Germany and Austria were early passive house adopters (>5,000 dwellings) with Scandinavians eagerly trying to catch up. About 130 apartments in Sweden have met the passive house building standard, where each square meter of space uses a maximum 15 kWh of energy per year. Around 300 additional apartments are expected to go up in Sweden this year, and in Scandinavia 40 different projects are underway, including the single family "Fin One" in Finland and the renovation project Brogården in Alingsås.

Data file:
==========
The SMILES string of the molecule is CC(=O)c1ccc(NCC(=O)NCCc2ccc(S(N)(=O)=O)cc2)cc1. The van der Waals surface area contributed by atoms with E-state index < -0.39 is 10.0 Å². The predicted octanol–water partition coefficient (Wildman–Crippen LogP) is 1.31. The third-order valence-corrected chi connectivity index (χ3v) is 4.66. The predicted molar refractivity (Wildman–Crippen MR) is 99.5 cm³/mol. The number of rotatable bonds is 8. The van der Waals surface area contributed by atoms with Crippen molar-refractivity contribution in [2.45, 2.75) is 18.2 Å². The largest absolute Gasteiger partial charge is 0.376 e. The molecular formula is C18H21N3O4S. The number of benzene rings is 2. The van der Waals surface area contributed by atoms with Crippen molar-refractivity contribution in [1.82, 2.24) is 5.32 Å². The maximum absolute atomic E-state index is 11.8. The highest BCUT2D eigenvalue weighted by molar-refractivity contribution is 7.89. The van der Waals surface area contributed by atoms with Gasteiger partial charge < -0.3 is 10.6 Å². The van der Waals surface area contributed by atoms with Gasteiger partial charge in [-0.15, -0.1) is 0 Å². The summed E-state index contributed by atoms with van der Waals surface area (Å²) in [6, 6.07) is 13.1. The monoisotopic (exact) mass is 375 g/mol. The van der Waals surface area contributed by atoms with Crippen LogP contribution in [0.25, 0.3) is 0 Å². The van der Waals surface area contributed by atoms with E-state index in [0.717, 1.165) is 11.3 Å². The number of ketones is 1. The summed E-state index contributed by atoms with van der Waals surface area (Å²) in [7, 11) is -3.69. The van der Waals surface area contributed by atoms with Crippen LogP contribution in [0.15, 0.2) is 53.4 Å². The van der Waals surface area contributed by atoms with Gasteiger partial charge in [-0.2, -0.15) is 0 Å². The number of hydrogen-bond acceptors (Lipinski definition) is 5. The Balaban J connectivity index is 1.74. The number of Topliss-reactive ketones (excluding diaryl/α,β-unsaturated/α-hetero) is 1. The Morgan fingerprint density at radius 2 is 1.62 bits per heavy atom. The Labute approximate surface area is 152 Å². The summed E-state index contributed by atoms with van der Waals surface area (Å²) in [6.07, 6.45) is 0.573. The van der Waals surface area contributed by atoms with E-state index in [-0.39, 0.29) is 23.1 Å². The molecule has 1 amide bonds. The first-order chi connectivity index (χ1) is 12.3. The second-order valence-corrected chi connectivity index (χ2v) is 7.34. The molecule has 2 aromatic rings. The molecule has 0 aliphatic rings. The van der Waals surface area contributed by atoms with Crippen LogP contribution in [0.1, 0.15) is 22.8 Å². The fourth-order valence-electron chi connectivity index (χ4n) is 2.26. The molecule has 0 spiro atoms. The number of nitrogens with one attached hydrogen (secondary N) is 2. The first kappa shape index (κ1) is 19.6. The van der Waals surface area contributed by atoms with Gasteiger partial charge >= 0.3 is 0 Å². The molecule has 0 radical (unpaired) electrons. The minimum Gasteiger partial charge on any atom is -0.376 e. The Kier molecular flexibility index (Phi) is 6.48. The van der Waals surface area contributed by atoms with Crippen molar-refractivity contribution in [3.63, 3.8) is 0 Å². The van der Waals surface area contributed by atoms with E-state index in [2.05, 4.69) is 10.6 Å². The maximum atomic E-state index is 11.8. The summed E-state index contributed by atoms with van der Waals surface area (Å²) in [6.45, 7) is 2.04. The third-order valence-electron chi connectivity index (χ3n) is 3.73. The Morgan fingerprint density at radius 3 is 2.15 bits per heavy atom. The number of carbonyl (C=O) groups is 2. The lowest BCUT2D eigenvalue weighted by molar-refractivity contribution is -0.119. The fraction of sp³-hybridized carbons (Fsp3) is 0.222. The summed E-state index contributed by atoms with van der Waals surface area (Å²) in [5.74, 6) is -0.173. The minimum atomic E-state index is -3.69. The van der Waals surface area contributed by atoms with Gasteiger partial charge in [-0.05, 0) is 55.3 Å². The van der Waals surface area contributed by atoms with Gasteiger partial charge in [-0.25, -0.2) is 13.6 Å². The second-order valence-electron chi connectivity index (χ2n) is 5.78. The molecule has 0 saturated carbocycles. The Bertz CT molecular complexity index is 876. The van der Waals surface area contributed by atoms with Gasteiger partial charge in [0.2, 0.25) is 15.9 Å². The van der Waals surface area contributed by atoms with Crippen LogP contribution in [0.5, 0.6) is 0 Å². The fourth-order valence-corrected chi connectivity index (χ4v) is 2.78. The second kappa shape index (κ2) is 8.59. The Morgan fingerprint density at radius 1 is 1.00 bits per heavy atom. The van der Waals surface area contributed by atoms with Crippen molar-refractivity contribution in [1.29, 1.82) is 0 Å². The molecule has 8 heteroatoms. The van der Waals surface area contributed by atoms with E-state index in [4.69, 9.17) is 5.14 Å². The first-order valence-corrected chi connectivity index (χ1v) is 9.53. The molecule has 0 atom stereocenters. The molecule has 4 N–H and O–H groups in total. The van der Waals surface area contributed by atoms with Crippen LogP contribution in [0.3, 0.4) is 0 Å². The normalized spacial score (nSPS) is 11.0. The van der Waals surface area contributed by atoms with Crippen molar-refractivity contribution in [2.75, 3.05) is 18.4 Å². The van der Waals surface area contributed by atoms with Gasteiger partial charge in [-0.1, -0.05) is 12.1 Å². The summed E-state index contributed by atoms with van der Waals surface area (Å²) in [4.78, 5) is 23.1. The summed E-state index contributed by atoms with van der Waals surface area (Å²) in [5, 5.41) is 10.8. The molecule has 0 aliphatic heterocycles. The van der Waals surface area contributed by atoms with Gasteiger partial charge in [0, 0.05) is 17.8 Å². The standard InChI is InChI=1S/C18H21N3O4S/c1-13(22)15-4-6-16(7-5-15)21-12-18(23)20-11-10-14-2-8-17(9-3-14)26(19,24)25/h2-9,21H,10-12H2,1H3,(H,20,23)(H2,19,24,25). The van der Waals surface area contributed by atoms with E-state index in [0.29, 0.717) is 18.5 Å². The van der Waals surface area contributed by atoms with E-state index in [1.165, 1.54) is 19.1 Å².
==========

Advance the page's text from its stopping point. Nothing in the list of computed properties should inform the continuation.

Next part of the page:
Danish architect Olav Langenkamp and his family are getting ready to move into the first certified passive house in Denmark, called Ebeltoft and shown above, later this month. Building passively is a method, rather than a design, says the Passive House Institute, as it must be adapted for varying geographies. Heat recovery, insulation, "super" windows, and passive solar gains are the main features of the heating for passive dwellings. In the case of Ebeltoft, the house uses 80 percent less energy than a same-sized standard Danish home, saving 2 tons of CO2 emissions per year. Europe hopes by 2015 all new dwellings will be built to the passive standards it hopes to have ready by the end of this year. Via ::Passivhus.dk (Danish only)